Public Defenders

Federal judge refuses to OK consent decree limiting caseloads for Missouri public defenders

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A federal judge in Missouri has refused to approve a consent decree that would have limited state public defenders to no more than 173.3 hours worth of cases each month, a standard that is based on a 40-hour workweek.

U.S. District Judge Nanette Laughrey of Jefferson City noted numerous studies have found that Missouri’s public defender system was plagued with high caseloads and inadequate resources, affecting the lawyers’ ability to adequately represent clients.

But the proposed consent decree is not the vehicle to ensure that Missouri and its public defender system provide constitutionally adequate representation, she said in a Jan. 27 decision. The Kansas City Star has coverage.

The consent decree provides that public defender offices should decline cases when doing so would cause any public defender’s caseload to exceed the monthly cap for caseload hours.

To avoid declining cases, the consent decree says, the public defender could advise the court of the situation, allowing the judge to either appoint private counsel; talk to the prosecutor about eliminating incarceration, which would eliminate the right to a public defender; or dismiss the case.

Those provisions could leave public defenders facing a quandary, Laughrey said.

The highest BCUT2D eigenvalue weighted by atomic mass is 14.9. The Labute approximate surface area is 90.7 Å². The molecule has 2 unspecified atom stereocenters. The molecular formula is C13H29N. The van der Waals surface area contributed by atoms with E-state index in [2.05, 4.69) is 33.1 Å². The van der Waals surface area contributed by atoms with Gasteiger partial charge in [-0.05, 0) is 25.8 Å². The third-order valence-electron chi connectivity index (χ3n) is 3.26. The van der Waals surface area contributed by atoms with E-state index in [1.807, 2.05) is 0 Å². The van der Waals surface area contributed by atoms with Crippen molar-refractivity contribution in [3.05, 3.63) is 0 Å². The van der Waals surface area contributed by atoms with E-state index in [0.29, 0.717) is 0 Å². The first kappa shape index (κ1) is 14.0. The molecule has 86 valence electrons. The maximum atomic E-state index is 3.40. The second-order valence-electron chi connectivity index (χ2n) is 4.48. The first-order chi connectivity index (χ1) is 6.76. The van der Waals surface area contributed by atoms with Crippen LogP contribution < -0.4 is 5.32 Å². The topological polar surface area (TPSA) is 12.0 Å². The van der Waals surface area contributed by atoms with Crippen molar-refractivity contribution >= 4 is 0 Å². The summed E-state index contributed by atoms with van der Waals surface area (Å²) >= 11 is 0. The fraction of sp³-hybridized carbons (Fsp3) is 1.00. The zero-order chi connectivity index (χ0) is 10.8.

On the one hand, public defenders could be exposed to contempt charges if they accept too many cases. On the other hand, they could find themselves in trouble if they refuse a judge’s order to represent an indigent defendant, despite being over the caseload limit.

Laughrey also pointed out that the consent decree would have covered all indigent persons who are or who should be represented by public defenders in the state, even though she had refused to certify a class action in the case.

The plaintiffs in the case had been represented by public defenders who allegedly had inadequate time to prepare their cases. They had alleged that indigent defendants in the state aren’t receiving meaningful representation in violation of the Sixth Amendment.

The 8th U.S. Circuit Court of Appeals at St. Louis had previously ruled in the case that the state and its governor had immunity in the suit, leaving members of the public defense system as defendants.

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